Parent Apps


If a child cannot learn in the normal way of teaching then we must teach in a way the child could learn. The modern days of mobile technology have wholly revolutionized the way kids with autism learn and communicate, and mobile apps have offered parents, educators, and therapists multiple approaches to teaching a child who develops at desired pace.

The apps included in this list immensely focus on and reinforce pre-K concepts, namely as reading and math, while improving imaginative play skills and art in kids with autism.

Starfall ABC/Learn to Read


This quality Starfall ABC professionally teaches the alphabet by assisting kids sound out the letters. This teaching is considered as positive reinforcement tool in therapy sessions with young children. They are like interactive alphabet flash cards.

Once children have mastered letters and sounds, the Starfall Learn to Read app assists emerging readers by introducing 15 simple sentence stories and fun songs with friendly characters. Every word in the story is sounded out phonetically to assist children recognize several letter sounds.


Super Why!


This popular PBS Kids app effectively permits your child to go on a hunt identifying letters with Alpha Pig, actively trace letters with Princess Presto, immensely practice rhyming words with Wonder Red, and assist Super Why himself to choose words in completing a story. The Super Why app provides fill-in-the-blank games within each story, so it actively improves reading comprehension because of the popular stories and characters.


The Monster at the End of This Book


The app is so famous among many parents and kids. It is a playful app from Sesame Street, comprising a bright, colorful, and laugh-out-loud funny. This storybook app beneficially features notes for parents on assisting children through their fears, along with 31 guidance tips, namely as “Encourage kids to mimic Grover’s over-the-top movements and gestures as you read along.”

It is qualitative for good teaching cause and effect since passionate kids would actively learn that with a touch of their fingers. They could also interact with the story by “turning” pages, untying knots, and knocking down bricks.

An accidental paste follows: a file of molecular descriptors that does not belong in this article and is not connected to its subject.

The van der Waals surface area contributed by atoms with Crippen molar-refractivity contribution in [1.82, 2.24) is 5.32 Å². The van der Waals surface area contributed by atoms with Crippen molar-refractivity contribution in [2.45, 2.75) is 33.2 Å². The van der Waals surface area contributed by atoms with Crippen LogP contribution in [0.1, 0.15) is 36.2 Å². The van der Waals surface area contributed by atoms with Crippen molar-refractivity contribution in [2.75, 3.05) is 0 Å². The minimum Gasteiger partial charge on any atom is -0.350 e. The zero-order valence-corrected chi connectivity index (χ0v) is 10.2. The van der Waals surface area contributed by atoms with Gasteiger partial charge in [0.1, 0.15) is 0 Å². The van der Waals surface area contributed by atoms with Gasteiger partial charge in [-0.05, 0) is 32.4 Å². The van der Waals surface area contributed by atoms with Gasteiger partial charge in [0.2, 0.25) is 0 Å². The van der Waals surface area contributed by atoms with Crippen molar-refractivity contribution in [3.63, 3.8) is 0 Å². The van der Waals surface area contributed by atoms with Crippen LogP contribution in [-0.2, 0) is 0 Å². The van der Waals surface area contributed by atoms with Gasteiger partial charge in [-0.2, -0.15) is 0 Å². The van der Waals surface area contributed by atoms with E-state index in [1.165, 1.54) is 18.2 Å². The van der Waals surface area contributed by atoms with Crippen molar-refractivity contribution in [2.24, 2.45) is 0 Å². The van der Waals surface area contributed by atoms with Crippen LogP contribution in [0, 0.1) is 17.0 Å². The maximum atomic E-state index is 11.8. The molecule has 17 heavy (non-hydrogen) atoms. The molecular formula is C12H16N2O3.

Emotions and Feelings — Autism


It is revealed that kids with autism often have difficulty recognizing emotions and facial expressions. So this familiar app, developed by, uses social stories and simple illustrations to illustrate what different feelings look like.

The app also professionally explains why people might feel a certain way. It’s quality for use in special education classrooms and could be advantageous during speech therapy sessions.


Pop Math (Lite)


This familiar Pop Math (Lite) version of the Wired Kids choice award app professionally introduces basic addition and makes it entirely fun for your kids. There are six pairs of colored bubbles with numbers float around the screen, some illustrating equations and others showing the answers.

The kids must actually pop the correct pairs to advance to different levels, and words of apt encouragement are offered to keep kids going after each one. A child who has successfully mastered addition could actively progress to the full version of the app to learn subtraction, multiplication, and division.


TopIQ Academy


This qualitative app provides a variety of interactive games, some of which strongly focused on identifying and matching shapes, colors, letters, and eventually managing self-help skills.

It is certain that your kids would love playing “Icky Bathtime Fun,” a game that actively teaches hygiene lessons such as showering and tooth brushing. Many of the games feature cute and mischievous characters, and the popular app tracks your child’s performance level. It is also revealed that a “report card” offers detailed reports on study time and completed skills, which is so beneficial to qualitatively determine strengths and weaknesses.


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